- Our heads are much more now in the medium to longer term. Whilst the DfE have pledged to provide up to 1.3 million devices to young people who are disconnected at home with devices we know that 1.) this is still not enough and there remain many hundreds of thousands of young people and families still needing support and 2) The impact on learning will not be as significant as it could be or as we would like. Many of these young people are disengaged from learning for many other reasons.
In the Summer of 2020 DAFA started to bring together a number of major organisations to deal conclusively and sustainably with the issue of digital poverty which is blighting the lives of families and schoolchildren across the UK. Leadership is needed alongside collaboration and coordination. There are a remarkable number of projects, organisations and individuals across the UK doing whatever they can to minimise, reduce and eliminate digital divide for their families, their communities and their stakeholders. Too many are having to learn lessons already learned, too many have had to focus on approaching too few providers for support and there will be some who, completely obliviously, may actually be causing more harm in the short term than good. We want to support and learn from the best of those and best practice needs to be made available and some coordination of efforts so that those who can shoulder more of the weight do and those who can’t don’t.
Where are the speedbumps and where are the hurdles and the gaps - we will work with a wide variety of individuals and organisations already engaged with this subject to answer those questions and develop solutions
More research is required to look again at need as the UK recognises that it is not just about having access at home but about the quality of that access - how many people are sharing how many devices, how much data does the family have to share in a month - not just in the short term but in the long term too. Every school-aged child should have access, at home, to a device and connectivity whenever they need it.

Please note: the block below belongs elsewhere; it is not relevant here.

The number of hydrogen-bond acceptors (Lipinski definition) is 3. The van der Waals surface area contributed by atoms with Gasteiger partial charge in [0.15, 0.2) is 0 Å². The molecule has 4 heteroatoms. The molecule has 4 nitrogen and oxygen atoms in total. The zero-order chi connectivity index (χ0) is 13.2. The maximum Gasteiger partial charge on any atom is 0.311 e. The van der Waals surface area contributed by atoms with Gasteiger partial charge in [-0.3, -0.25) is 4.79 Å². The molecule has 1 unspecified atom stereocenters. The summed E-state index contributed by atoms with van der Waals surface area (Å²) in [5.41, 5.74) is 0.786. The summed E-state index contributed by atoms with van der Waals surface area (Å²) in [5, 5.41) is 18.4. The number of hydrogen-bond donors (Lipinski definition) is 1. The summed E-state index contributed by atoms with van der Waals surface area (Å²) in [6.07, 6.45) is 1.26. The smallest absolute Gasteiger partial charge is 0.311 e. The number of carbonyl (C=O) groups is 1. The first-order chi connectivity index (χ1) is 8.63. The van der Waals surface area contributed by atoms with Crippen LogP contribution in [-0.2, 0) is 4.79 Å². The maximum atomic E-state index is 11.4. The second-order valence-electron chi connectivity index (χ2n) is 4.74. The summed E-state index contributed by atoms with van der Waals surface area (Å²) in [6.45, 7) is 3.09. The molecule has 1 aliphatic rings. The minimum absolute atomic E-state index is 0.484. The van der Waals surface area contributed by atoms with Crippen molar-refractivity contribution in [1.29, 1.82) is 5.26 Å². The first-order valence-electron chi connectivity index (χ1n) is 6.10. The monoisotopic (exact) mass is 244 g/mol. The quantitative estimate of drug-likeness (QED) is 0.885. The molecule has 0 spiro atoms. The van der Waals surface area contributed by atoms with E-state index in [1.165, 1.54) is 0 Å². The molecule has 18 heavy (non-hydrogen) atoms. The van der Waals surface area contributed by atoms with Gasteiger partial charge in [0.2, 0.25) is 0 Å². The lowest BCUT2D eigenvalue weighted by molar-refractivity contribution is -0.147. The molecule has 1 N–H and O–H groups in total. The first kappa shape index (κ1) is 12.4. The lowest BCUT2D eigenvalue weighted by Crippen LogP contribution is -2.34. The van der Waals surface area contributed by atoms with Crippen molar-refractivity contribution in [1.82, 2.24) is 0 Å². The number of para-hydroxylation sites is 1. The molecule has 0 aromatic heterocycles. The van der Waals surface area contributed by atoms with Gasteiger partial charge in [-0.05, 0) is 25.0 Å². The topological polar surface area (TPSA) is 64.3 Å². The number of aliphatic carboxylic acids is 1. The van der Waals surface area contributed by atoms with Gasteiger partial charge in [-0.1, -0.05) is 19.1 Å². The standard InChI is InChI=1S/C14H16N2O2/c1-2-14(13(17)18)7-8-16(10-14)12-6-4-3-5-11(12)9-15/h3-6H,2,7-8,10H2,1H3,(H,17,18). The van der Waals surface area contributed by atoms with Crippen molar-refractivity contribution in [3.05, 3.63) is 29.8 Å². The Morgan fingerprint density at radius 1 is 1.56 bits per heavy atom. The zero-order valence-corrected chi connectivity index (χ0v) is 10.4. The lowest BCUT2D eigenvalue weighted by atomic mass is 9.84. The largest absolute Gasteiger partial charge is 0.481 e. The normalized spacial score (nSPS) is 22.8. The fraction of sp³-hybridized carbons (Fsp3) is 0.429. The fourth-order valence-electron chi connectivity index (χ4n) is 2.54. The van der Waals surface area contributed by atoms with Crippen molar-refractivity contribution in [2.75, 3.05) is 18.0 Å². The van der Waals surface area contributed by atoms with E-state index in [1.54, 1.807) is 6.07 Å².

There needs to be a much more strategic long-term and multi-level response to the subject of digital poverty and inclusion. Something that DAFA has led on with families and individual school children since our launch in the Spring of 2019. In early 2021 we will be in a position to make announcements on this alongside one or two key organisations that we expect to be working with. We would value support and ideas and input from anyone with thoughts to share and will let you know how best to do this early in 2021. In the meantime please do write to us at Hello@digitalaccessforall.co.uk.
The DAFA initiative was developed by the Learning Foundation, a consultancy with a social purpose, and Nominet, a non-profit with a purpose. Nominet are operating at the heart of the UK internet infrastructure responsible for the .UK domain space, as lead founding partners, with support from Lord Knight and Baroness Harding. Early initiating partners included Intel, Lloyds Bank, Microsoft, BT, Carnegie UK Trust, Computer Recyclers, Dell and the Good Things Foundation. In addition we have had outstanding programmatic support from Cap Gemini and many individuals such as Tristan Wilkinson.
We welcome people and organisations with ideas and drive to see and support this social change and can be contacted at all times at: email@example.com.